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Gun Violence and Video Games

March 12th, 2018 | by Kelly South
Gun Violence and Video Games
Gaming
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Following yet another appalling mass shooting at a high school in Parkland, Florida last month, US President Donald Trump has fallen back on one of the favourite excuses for gun violence: video games. Popular forms of entertainment have often been blamed for violent crimes committed by ‘degenerate youths’ – in the past it’s been rock music, comics, horror films, even Dungeons & Dragons – and now video games are contributing to a wide variety of societal ills. At least, that’s according to some psychologists, politicians, and journalists eager to capitalise over the latest moral panic.

Do these claims actually stand up to rigorous scrutiny though? Studies regarding the connection between video games and gun violence haven’t reached any definitive conclusions – while some researchers have mistakenly stated that there’s “no division in the scientific community” there is considerable disagreement. In 2015 the American Psychological Association officially backed the claims that video games are linked to increased aggression and decreased empathy, though many people who are convinced that video games are at fault for school shootings are guilty of indulging in confirmation bias.

Millions of people enjoy Call of Duty, Manhunt and DOOM without becoming the perpetrators of violent crimes

Following the shooting at Sandy Hook elementary school in 2012 it was reported that shooter Adam Lanza had been unhealthily ‘obsessed’ with video games – however, many of the articles which condemned video games for their violence ignored the millions of people who enjoyed Call of Duty, Manhunt and DOOM without becoming the perpetrators of violent crimes.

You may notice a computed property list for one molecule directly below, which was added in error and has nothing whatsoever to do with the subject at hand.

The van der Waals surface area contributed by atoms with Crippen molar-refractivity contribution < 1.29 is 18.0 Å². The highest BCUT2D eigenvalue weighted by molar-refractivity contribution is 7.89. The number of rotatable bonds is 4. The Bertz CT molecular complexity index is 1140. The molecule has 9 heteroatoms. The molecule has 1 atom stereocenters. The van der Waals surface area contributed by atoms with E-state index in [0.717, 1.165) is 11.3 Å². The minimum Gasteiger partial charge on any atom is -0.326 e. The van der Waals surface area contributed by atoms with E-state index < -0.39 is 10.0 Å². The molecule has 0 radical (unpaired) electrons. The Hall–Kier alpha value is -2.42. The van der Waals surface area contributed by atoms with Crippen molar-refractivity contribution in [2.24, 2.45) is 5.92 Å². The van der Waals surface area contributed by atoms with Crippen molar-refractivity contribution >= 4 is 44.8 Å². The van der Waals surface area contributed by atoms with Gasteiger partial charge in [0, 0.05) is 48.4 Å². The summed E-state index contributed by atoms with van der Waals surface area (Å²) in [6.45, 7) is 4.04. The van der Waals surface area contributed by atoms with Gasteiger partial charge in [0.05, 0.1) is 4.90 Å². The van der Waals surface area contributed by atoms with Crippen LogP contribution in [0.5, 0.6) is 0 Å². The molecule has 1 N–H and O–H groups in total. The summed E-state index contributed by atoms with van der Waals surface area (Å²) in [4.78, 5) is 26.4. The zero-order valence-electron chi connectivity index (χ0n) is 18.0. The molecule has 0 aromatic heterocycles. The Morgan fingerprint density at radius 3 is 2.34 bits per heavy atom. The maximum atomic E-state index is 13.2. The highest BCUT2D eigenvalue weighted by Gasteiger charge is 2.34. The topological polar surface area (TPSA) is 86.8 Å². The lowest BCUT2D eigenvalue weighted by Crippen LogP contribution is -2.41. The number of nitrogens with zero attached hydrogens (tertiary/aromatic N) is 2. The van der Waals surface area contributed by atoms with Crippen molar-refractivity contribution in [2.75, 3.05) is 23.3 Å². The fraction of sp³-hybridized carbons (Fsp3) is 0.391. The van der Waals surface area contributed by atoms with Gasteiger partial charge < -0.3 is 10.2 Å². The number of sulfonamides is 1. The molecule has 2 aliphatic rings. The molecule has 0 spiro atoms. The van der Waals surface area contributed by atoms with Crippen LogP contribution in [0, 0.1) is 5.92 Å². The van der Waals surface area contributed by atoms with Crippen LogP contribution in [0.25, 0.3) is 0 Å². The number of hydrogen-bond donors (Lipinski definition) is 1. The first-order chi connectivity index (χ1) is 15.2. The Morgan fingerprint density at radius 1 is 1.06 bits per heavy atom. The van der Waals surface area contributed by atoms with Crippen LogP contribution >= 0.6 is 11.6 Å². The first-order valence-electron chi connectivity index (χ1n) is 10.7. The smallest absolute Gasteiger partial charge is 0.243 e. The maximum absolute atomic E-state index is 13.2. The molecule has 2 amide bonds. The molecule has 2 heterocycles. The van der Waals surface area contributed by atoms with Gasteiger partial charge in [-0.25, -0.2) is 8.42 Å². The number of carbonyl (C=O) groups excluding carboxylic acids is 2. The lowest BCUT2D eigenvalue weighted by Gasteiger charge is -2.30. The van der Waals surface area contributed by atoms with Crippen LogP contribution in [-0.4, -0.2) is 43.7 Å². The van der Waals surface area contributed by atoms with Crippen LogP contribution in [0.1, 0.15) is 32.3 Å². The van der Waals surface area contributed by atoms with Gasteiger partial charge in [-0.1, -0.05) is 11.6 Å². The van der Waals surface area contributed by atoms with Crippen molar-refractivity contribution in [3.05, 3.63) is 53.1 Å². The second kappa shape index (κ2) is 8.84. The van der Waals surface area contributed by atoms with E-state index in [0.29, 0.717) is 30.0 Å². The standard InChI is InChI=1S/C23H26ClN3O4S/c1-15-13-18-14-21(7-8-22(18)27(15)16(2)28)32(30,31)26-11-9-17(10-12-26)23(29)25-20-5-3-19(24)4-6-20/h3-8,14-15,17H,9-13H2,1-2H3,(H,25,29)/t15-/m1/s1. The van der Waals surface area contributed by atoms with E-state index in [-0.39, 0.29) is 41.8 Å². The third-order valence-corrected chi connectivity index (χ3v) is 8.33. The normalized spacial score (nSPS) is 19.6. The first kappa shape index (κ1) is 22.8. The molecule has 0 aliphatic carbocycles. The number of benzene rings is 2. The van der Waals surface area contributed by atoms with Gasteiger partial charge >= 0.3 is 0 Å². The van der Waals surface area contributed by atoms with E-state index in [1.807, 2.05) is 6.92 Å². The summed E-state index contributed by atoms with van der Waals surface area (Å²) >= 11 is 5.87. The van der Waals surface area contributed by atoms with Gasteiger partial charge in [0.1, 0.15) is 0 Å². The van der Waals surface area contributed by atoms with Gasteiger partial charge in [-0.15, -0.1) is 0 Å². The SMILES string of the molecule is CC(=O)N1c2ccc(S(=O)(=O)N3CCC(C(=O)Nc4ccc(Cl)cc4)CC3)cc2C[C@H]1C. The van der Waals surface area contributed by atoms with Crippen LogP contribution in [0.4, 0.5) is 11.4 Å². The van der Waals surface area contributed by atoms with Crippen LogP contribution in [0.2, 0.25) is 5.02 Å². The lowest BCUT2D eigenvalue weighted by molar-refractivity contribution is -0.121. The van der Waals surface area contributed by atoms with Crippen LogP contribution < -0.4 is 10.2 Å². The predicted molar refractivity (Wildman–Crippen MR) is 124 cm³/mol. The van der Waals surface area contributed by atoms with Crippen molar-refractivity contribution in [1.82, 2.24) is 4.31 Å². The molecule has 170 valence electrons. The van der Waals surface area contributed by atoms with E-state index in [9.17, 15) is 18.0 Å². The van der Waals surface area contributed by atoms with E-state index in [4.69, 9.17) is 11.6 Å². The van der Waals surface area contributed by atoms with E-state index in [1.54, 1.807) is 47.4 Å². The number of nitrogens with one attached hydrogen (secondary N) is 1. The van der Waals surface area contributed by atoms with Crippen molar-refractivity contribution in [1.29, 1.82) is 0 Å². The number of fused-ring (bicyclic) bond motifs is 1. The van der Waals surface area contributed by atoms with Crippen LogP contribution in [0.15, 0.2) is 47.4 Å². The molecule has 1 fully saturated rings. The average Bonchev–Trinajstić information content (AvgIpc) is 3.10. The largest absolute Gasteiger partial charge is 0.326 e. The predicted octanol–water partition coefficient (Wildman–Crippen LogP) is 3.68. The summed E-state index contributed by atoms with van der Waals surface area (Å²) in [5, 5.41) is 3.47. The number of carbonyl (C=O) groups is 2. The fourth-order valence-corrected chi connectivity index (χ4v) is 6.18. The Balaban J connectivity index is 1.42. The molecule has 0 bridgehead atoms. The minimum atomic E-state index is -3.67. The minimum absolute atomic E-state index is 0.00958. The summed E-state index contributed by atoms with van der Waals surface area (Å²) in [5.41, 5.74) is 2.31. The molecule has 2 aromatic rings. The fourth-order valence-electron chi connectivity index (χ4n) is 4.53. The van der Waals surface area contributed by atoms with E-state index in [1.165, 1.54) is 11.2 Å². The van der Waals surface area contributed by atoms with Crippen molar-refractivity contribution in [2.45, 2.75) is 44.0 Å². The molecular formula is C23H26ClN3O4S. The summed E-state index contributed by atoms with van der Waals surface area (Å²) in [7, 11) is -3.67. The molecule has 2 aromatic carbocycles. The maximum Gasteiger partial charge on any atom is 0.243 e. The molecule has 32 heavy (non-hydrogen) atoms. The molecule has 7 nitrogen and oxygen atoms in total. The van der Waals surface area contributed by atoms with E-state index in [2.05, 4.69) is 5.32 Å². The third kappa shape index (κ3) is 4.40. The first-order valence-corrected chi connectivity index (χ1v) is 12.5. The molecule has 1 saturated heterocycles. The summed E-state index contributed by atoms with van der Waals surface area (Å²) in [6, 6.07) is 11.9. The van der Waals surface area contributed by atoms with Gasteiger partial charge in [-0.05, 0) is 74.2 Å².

The fact that mass shooters and gamers are demographically similar has been misunderstood – young white men commit the majority of US school shootings, but their casual enjoyment of video games doesn’t mean the hobby is in any terms responsible for their actions. Instead we should be discussing toxic masculinity and the problem with worshipping the (catastrophically outdated) Second Amendment.

This week IGN reported on the Entertainment Software Association’s desire to have a ‘fact-based conversation’ with the Trump administration about video games being used as a scapegoat: “Like all Americans, we are deeply concerned about the level of gun violence in the United States. Video games are plainly not the issue: entertainment is distributed and consumed globally, but the US has an exponentially higher level of gun violence than any other nation.”

American politicians who have blamed video games are fully aware of the inconclusive evidence on the subject, no matter how much money they spend on studies looking for a decisive connection – their dishonesty is a smokescreen for the fact that they are desperately seeking an excuse to avoid a conversation about sensible, urgently needed gun reform. While activists campaign for lifesaving legislation that would restrict the sale of firearms Trump announced that he wants to meet with industry executives –  IGN reported that Nintendo, Microsoft, Ubisoft, and Sony have not confirmed whether they have received invitations.

Video games are plainly not the issue: Entertainment is distributed and consumed globally

The Trump administration’s unwillingness to consider explanations beyond violent video games and mental illness ensures that the contributions they receive from the NRA aren’t endangered, and they continue to receive support from gun loving members of the voting public. It’s disgraceful that the gaming industry has to yet again defend itself from these spurious claims because elected officials in the US are unwilling to protect the lives of children and the wider population.

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